Changing variables in separable DEs

 
 
changing variables in separable differential equations.jpeg
 
 
 

The steps for changing variables in a separable differential equation

Sometimes we’ll be given a differential equation in the form

???y'=Q(x)-P(x)y???

and asked to find a general solution to the equation, which will be an equation for ???y??? in terms of ???x???.

In this case, it can be really helpful to use a change of variable to find the solution. To use a change of variable, we’ll follow these steps:

Substitute ???u=y'??? so that the equation becomes ???u=Q(x)-P(x)y???.

Solve for ???y???.

Take the derivative of both sides in order to get ???y'???.

Since ???u=y'???, back-substitute and replace ???y'??? with ???u???.

Solve for ???u'???, then replace ???u'??? with ???du/dx???.

Separate variables to put ???u??? on one side and ???x??? on the other.

Integrate both sides with respect to ???x???, then solve for ???u???.

Since ???u=Q(x)-P(x)y???, back-substitute and replace ???u??? with ???Q(x)-P(x)y???.

Solve for ???y??? in terms of ???x??? to find the general solution.

These steps can be hard to remember and tricky to follow, but the key is to get rid of all of the ???y???, ???y'??? and ???x??? values, and replace them with ???u??? and ???u'???. If you can get the equation entirely in terms of ???u??? and ???u'???, then the rest of the problem should fall into place.

Krista King Math.jpg

Hi! I'm krista.

I create online courses to help you rock your math class. Read more.

 
 
 

A step-by-step walkthrough of how to change variables to solve a separable differential equation


 
 
Differential Equations course.png

Take the course

Want to learn more about Differential Equations? I have a step-by-step course for that. :)

 
 

 
 

Another example of changing variables in a separable differential equation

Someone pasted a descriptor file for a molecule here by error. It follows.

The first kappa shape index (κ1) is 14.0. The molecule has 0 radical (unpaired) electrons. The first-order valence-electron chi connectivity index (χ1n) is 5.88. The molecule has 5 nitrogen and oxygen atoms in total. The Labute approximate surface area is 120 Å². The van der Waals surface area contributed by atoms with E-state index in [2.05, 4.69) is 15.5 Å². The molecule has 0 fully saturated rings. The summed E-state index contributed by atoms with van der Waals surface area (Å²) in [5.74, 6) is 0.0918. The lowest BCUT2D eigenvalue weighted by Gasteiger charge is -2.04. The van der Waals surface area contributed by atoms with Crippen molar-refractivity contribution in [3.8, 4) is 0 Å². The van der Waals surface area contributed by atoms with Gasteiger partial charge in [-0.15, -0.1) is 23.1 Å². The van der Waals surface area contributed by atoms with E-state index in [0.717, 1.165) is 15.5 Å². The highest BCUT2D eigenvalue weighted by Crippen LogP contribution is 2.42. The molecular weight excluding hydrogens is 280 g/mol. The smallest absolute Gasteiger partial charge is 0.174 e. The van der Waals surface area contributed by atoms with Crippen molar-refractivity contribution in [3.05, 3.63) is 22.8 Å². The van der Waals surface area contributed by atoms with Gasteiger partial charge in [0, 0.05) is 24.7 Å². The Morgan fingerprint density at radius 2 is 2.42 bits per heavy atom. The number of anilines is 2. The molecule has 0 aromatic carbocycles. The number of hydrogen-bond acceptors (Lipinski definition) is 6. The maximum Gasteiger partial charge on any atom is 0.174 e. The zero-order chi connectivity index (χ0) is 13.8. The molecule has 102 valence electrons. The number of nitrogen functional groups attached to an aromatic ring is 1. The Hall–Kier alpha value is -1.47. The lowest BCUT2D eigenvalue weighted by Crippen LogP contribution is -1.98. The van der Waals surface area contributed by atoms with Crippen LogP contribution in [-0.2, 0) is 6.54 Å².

Example

Use a change of variable to solve the differential equation.

???y'=2x+y???

 

We need to change the current equation so that it is in terms of a new variable ???u??? and its derivative ???u'???. The equation is already solved for ???y'???, which is what we want, so we’ll go ahead and substitute ???u??? for ???y'???.

If ???u=y'???, then

???y'=2x+y???

???u=2x+y???

Solving this equation for ???y???, we get

???y=u-2x???

Now we need to find the derivative of ???y???, so we’ll take the derivative of both sides of this equation. Remember, since ???u??? is a function, and not just a variable, its derivative is ???u'???, not just ???1???.

???y'=u'-2???

We already said at the beginning of this problem that ???u=y'???, so if we replace ???y'??? on the left side with ???u???, we get

???u=u'-2???

Now that our equation is entirely in terms of ???u??? and ???u'???, we want to solve it for ???u'???.

???u'=u+2???

Since ???u'??? is the same thing as ???du/dx???, we can change the equation to

???\frac{du}{dx}=u+2???

???du=(u+2)\ dx???

???\frac{1}{u+2}\ du=dx???

change of variables.jpg

Once you change variables and get the variables separated in the differential equation, then you can integrate both sides to find a soltuion

Now that the variables are separated, with the ???u???’s on the left and the ???x???’s on the right, we’ll integrate both sides.

???\int\frac{1}{u+2}\ du=\int{dx}???

???\ln{\left|u+2\right|}=x+C???

???e^{\ln{\left|u+2\right|}}=e^{x+C}???

???\left|u+2\right|=e^xe^C???

Remember that ???e^C??? is a constant, so we can just call it ???C???.

???\left|u+2\right|=Ce^x???

We can remove the absolute value brackets by adding a ???\pm??? to the terms on the right-hand side of the equation.

???u+2=\pm Ce^x???

We can include the ???\pm??? into the constant ???C???.

???u+2=Ce^x???

???u=Ce^x-2???

We know from earlier that ???u=2x+y???. Since we just found that ???u=Ce^x-2???, we can make a substitution for ???u???.

???Ce^x-2=2x+y???

Finally, we solve for ???y??? to find the general solution to the differential equation.

???y=Ce^x-2x-2???

 
Krista King.png